3 Systems Management Frustrations & How to Fix Them in 2012

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In 2011, the discipline of systems management and monitoring has continued to experience pressure to use fewer resources. In these situations, tools are typically expected to provide higher levels of automation to take up the slack. Although automation has been used to provide better and faster services to business customers for decades, it will be more routinely applied to systems management in 2012, specifically to address the three specific challenges that IT administrators faced in 2011:

Monitoring gaps developed
With fewer staff to monitor and maintain systems and applications, gaps in coverage and maintenance appeared, exposing IT organizations to the risk of outages.

Qualified systems management staff were harder to find
As fewer experts were employed in the discipline of systems management, skills have become more difficult to replace, and those who do provide systems management support are less-skilled than previous generations.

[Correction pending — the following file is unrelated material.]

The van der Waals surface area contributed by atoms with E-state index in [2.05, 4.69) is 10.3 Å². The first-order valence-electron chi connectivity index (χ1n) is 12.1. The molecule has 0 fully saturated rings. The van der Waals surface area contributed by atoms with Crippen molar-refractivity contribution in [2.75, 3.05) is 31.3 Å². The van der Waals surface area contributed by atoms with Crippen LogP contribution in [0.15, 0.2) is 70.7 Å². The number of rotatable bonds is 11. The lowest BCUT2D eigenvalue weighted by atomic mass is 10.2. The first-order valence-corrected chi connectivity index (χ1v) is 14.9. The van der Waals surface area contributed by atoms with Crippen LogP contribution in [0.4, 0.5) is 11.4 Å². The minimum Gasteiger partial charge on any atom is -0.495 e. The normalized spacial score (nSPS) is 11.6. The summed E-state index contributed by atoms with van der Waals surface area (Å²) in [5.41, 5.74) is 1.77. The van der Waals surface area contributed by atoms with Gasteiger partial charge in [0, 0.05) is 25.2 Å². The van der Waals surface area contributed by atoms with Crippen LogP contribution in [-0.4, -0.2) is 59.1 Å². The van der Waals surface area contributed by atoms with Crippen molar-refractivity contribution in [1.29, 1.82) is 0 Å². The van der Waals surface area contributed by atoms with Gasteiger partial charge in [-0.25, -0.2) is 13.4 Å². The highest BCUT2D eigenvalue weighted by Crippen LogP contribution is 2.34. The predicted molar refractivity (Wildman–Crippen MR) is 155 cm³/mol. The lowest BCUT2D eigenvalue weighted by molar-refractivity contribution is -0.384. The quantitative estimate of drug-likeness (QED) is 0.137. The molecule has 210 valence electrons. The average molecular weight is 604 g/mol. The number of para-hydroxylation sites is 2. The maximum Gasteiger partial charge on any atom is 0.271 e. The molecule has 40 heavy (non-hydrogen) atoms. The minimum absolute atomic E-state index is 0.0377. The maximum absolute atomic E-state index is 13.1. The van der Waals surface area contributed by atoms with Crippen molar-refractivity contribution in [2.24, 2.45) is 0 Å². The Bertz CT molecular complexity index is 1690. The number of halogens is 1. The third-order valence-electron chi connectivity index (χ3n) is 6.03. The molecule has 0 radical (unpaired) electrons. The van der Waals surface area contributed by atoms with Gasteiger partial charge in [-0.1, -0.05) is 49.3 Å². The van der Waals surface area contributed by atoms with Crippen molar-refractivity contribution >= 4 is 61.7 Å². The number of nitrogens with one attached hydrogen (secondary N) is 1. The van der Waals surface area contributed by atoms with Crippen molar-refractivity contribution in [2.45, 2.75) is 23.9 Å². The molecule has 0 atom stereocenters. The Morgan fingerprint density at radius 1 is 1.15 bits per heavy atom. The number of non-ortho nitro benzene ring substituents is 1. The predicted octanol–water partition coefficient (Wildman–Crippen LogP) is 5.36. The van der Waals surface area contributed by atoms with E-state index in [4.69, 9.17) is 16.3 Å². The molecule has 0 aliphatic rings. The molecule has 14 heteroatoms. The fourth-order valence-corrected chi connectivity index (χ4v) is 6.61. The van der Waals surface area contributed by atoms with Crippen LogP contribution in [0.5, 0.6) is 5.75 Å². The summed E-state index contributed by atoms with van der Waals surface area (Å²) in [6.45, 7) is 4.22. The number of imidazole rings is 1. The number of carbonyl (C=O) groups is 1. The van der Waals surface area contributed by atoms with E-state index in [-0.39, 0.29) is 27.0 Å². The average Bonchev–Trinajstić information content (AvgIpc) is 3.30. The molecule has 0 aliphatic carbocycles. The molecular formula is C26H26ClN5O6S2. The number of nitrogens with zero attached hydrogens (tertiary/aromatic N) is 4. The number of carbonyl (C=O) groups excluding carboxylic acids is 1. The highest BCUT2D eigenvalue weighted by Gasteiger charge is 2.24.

Information was condensed onto fewer screens and reports
With systems management specialists taking on more roles and becoming less specialized, there was a need to visualize data and events across multiple domains (such as networks, servers, applications, and storage) in a consolidated format across physical, virtual, and cloud environments.

While 2011 was a challenging year for many systems management professionals, expect to see these challenges addressed in the year ahead. Improvements in automation and consolidation of information will enable the remaining dedicated systems management personnel to get a better grip on the tasks at hand.

You can read more about each of these challenges and the practical solutions that you can implement in 2012 in my article published in Enterprise Systems Journal.
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